Business leaders have urged policy makers to embrace a predictable tax regime in national budgeting, enabling the business community to make sustainable plans to fuel Kenya’s economy in future.
A cross-section of stakeholders representing various sectors petitioned policy makers to consider international best practices in countries with fiscal policies that support sustainable long-term growth or risk losing local and foreign direct investments and, in turn, jobs.
Speakers at a Tax Predictability public forum hosted at the Strathmore Business School, implored on Kenya Revenue Authority (KRA) and The Treasury to fast-track efforts geared at stabilizing the local tax regime.
The Kenya Association of Manufacturers (KAM) CEO Ms. Phyllis Wakiaga regretted that local manufacturers are fast losing their competitive edge to other regional firms due to the unpredictable nature of the local tax regime. To foster national growth, Wakiaga noted that taxation policies will need to be aligned to long-term national development plans such as Vision 2030.
“The ongoing culture of tax regimes that are far removed from the national development agenda is regrettable. Taxation should be predictable and broad-based, enabling economic agents to plan accordingly, therefore securing a strong future of both our businesses and the economy at large,” said Ms. Wakiaga.
The public session was held ahead of the Budget Statement reading for the financial year 2017/2018 slated next Thursday and included KAM representatives, tax experts, distributors and farmers passionately outlined the benefits of a predictable tax environment.
Phillip Muema, a local tax with Nexus Business Advisory said tax predictability is critical for business growth as it provides a solid base for long term business planning. Such efforts he said can potentially accelerate tax collections by 30% through facilitation of tax administration procedures by boosting compliance.
“A sound tax system ensures that the government is able to raise revenue internally. That is why a robust tax system should be informed by progressive tax reforms necessary to ensure that the business community, farmers among other economic actors continue to enjoy an enabling environment to flourish,” Muema said.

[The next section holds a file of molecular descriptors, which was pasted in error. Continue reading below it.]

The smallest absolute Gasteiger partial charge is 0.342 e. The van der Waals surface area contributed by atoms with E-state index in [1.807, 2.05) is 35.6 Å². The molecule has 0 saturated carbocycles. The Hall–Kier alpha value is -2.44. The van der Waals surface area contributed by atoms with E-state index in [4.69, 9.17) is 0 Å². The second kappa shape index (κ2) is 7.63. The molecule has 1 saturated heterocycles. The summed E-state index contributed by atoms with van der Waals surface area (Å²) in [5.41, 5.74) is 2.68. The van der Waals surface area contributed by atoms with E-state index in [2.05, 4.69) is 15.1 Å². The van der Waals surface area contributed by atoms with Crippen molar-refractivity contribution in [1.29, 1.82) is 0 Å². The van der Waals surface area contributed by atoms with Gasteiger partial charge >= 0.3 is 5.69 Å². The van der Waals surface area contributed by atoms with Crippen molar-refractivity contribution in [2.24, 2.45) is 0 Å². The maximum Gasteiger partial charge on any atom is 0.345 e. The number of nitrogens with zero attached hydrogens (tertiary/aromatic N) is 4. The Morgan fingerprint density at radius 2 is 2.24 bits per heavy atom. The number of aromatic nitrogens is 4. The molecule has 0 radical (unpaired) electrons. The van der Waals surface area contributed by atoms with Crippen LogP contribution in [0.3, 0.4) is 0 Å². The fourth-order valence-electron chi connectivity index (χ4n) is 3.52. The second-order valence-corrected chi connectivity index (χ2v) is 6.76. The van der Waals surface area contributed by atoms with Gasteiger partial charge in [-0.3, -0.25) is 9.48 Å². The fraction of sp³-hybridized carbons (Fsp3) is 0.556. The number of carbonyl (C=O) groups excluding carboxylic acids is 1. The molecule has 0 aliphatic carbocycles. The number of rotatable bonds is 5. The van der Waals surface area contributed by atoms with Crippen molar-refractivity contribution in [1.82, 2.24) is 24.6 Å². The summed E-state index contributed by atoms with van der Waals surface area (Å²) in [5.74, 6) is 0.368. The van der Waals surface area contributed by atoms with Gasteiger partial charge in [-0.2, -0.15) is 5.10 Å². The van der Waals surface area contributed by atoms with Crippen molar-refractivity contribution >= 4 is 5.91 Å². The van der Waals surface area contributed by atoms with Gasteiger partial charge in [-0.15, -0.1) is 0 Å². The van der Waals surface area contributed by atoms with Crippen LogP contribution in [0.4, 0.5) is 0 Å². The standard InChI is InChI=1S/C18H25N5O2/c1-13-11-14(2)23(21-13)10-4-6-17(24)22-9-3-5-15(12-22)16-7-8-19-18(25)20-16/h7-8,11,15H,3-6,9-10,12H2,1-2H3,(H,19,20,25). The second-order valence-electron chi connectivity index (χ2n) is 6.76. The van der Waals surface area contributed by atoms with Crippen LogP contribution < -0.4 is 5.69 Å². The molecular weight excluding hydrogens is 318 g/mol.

Speaking at the same forum, Strathmore University don, James McFie stressed that integrity in the management of public funds was critical adding that public finance mismanagement was cause unnecessary burden on the taxpayers.
“Unpredictable tax regimes founded on short-term plans end up providing a fertile breeding ground for trade in contraband among other economic ills,” he noted.
Christine Kanana and Flora Ikabu from Tharaka Nithi recounted the devastating experience of a negative tax in sorghum farming saying regretting erratic remission rates has denied over 30,000 small-scale farmers guarantee from East African Breweries Limited (EABL). The company is the largest commercial buyer of the crop, used to make Senator, a value beer aimed for price-sensitive, lower end of the market.
“We started off as a group of farmers seeking a better source of income from sorghum farming but our efforts have continued to suffer unnecessary disruptions’ due to falling market prices,” Ms Ikabu explained.
Even for small-holder farmers seeking to diversify their incomes, Ms Ikabu said the stability of the tax regime would continue fostering the adoption of such non-traditional cash crops such as sorghum, sunflower and stevia. The global tax agenda is increasingly moving towards an environment that facilitates a conducive, coherent and predictable tax regime.